background image
tion.The approach taken by the project could be equally well applied to many other cul-
tural heritage domains.
The development of VRoma began in 1997 when the National Endowment for
the Humanities
granted Miami University $190,000 (
154,000) for a
three year period under their Teaching with Technology scheme. Rhodes College in
Memphis provided the first server for the VRoma project, and the Associated Colleges
of the South
provide and house the current VRoma server at the ACS Technology
Center at Southwestern University in Georgetown,Texas. During the grant period
(1997-1999), the project had five directors representing different institutions: Michael
Arnush, (Skidmore College), Suzanne Bonefas (Associated Colleges of the South),
Barbara McManus (The College of New Rochelle), Kenneth Morrell (Rhodes
), and Stephen Nimis (Miami University).The NEH funding was used to run
three national workshops for pre-college and college Classics teachers, involving techno-
logical training, creation of on-line resources, and discussion of pedagogical uses of the
materials. Ranging from seven to ten days each, the workshops were designed to create a
small community of scholars and teachers and to share technical expertise in order to
give the project its initial motivation. All workshops were held in academic computer
labs with Internet access, and the primary technological skills taught involved MOO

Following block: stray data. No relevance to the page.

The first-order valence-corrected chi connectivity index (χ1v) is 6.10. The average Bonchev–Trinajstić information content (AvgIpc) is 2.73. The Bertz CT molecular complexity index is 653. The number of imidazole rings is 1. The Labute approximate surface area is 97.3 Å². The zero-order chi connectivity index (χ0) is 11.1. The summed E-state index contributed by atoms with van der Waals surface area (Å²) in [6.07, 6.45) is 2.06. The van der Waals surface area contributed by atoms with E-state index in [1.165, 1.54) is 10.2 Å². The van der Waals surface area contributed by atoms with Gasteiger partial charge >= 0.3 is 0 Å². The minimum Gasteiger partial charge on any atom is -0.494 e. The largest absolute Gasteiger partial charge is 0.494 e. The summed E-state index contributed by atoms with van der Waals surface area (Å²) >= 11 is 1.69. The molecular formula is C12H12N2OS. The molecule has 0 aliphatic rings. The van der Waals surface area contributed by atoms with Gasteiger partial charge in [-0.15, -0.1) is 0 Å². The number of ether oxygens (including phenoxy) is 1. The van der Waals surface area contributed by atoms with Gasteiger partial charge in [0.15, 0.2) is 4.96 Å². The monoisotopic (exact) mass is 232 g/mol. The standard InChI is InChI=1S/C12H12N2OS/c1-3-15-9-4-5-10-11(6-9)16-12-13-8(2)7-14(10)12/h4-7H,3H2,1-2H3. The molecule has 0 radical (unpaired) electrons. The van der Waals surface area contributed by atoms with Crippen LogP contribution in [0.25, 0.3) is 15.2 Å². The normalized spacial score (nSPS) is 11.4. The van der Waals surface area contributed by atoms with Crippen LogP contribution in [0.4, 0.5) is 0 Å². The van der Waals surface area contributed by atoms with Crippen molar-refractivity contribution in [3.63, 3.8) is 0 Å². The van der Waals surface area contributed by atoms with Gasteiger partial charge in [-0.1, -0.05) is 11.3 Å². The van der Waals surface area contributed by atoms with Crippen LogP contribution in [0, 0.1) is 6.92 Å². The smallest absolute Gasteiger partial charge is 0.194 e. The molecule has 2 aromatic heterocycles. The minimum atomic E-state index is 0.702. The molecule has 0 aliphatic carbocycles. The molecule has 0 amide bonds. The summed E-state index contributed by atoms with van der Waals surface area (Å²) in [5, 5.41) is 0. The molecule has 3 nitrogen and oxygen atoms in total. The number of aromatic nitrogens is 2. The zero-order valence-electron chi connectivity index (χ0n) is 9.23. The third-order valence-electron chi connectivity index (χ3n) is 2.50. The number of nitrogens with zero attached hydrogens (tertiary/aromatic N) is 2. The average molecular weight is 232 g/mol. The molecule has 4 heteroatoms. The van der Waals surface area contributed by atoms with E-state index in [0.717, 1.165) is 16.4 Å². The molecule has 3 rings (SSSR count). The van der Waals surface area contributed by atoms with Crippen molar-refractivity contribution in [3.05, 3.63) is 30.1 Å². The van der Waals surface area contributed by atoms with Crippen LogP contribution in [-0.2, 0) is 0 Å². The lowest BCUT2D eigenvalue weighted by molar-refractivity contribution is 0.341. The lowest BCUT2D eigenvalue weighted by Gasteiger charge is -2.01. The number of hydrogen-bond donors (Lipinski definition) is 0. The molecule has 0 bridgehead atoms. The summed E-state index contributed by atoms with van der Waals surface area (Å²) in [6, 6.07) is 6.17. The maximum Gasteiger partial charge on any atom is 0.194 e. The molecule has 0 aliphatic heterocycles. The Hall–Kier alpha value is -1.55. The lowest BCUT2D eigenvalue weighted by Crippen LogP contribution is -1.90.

skills,Web authoring, and digital image processing. Key to creating the virtual communi-
ty itself were face-to-face meetings.
The planning team's decision to create a virtual community using a MOO was
prompted by the fact that despite the many excellent classical resources available on the
Web the team felt that there was very little understanding among college and pre-college
teachers about how to use these resources effectively.The team felt that a `virtual field
trip' might provide students of Latin with an experience of context in which the language
was used that would improve their learning and their contextual knowledge.This com-
munity or `critical mass of learners' would greatly benefit more isolated Latin students
(e.g. those in small programmes).The planning team concluded that the spatial metaphor
on which MOOs are based was ideal for their purposes and suggested the concept of a
virtual re-creation of ancient
After considering the various
options available, it was decided that
the BioGate MOO core
, a system
developed for BioMOO, a virtual
community of biologists (subse-
quently closed in 2002) with the
Cup o' Mud java interface
was the
most appropriate technology for
VRoma purposes. A MOO is a
database (stored as a very large
ASCII text file) which is read into
memory when the MOO server is started. Every MOO object (users, rooms, exits, bots,
Collaborative Mechanisms
and Technologies
Thermopolium screenshot
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